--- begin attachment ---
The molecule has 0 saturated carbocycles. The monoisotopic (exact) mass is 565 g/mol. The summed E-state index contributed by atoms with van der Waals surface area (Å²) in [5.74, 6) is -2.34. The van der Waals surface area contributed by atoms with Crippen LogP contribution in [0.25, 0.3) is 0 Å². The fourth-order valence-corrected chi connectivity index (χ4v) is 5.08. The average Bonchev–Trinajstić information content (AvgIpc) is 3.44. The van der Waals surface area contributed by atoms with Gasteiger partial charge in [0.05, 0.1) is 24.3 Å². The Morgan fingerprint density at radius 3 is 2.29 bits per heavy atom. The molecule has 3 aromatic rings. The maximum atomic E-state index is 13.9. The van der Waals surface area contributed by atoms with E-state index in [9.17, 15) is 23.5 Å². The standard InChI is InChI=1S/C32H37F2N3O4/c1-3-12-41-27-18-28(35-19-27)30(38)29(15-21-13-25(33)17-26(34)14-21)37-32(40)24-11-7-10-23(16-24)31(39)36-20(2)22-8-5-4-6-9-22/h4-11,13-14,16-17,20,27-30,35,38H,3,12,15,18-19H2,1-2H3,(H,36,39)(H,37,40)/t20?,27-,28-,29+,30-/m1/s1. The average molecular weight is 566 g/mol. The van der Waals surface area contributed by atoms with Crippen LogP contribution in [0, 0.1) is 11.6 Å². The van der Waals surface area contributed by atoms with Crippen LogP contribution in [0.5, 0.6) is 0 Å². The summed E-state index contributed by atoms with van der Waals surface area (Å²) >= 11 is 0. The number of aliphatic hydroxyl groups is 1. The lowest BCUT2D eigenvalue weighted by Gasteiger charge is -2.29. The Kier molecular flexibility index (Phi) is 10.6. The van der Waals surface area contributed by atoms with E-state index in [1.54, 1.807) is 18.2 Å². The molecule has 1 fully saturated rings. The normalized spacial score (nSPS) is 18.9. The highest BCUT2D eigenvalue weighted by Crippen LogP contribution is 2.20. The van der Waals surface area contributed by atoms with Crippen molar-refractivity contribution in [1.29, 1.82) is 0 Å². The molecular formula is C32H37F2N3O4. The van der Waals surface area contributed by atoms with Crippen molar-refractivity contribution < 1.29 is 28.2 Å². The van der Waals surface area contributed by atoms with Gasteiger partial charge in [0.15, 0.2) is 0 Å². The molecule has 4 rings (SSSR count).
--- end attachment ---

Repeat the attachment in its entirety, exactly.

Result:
The molecule has 0 saturated carbocycles. The monoisotopic (exact) mass is 565 g/mol. The summed E-state index contributed by atoms with van der Waals surface area (Å²) in [5.74, 6) is -2.34. The van der Waals surface area contributed by atoms with Crippen LogP contribution in [0.25, 0.3) is 0 Å². The fourth-order valence-corrected chi connectivity index (χ4v) is 5.08. The average Bonchev–Trinajstić information content (AvgIpc) is 3.44. The van der Waals surface area contributed by atoms with Gasteiger partial charge in [0.05, 0.1) is 24.3 Å². The Morgan fingerprint density at radius 3 is 2.29 bits per heavy atom. The molecule has 3 aromatic rings. The maximum atomic E-state index is 13.9. The van der Waals surface area contributed by atoms with E-state index in [9.17, 15) is 23.5 Å². The standard InChI is InChI=1S/C32H37F2N3O4/c1-3-12-41-27-18-28(35-19-27)30(38)29(15-21-13-25(33)17-26(34)14-21)37-32(40)24-11-7-10-23(16-24)31(39)36-20(2)22-8-5-4-6-9-22/h4-11,13-14,16-17,20,27-30,35,38H,3,12,15,18-19H2,1-2H3,(H,36,39)(H,37,40)/t20?,27-,28-,29+,30-/m1/s1. The average molecular weight is 566 g/mol. The van der Waals surface area contributed by atoms with Crippen LogP contribution in [0, 0.1) is 11.6 Å². The van der Waals surface area contributed by atoms with Crippen LogP contribution in [0.5, 0.6) is 0 Å². The summed E-state index contributed by atoms with van der Waals surface area (Å²) >= 11 is 0. The number of aliphatic hydroxyl groups is 1. The lowest BCUT2D eigenvalue weighted by Gasteiger charge is -2.29. The Kier molecular flexibility index (Phi) is 10.6. The van der Waals surface area contributed by atoms with E-state index in [1.54, 1.807) is 18.2 Å². The molecule has 1 fully saturated rings. The normalized spacial score (nSPS) is 18.9. The highest BCUT2D eigenvalue weighted by Crippen LogP contribution is 2.20. The van der Waals surface area contributed by atoms with Crippen molar-refractivity contribution in [1.29, 1.82) is 0 Å². The molecular formula is C32H37F2N3O4. The van der Waals surface area contributed by atoms with Crippen molar-refractivity contribution < 1.29 is 28.2 Å². The van der Waals surface area contributed by atoms with Gasteiger partial charge in [0.15, 0.2) is 0 Å². The molecule has 4 rings (SSSR count).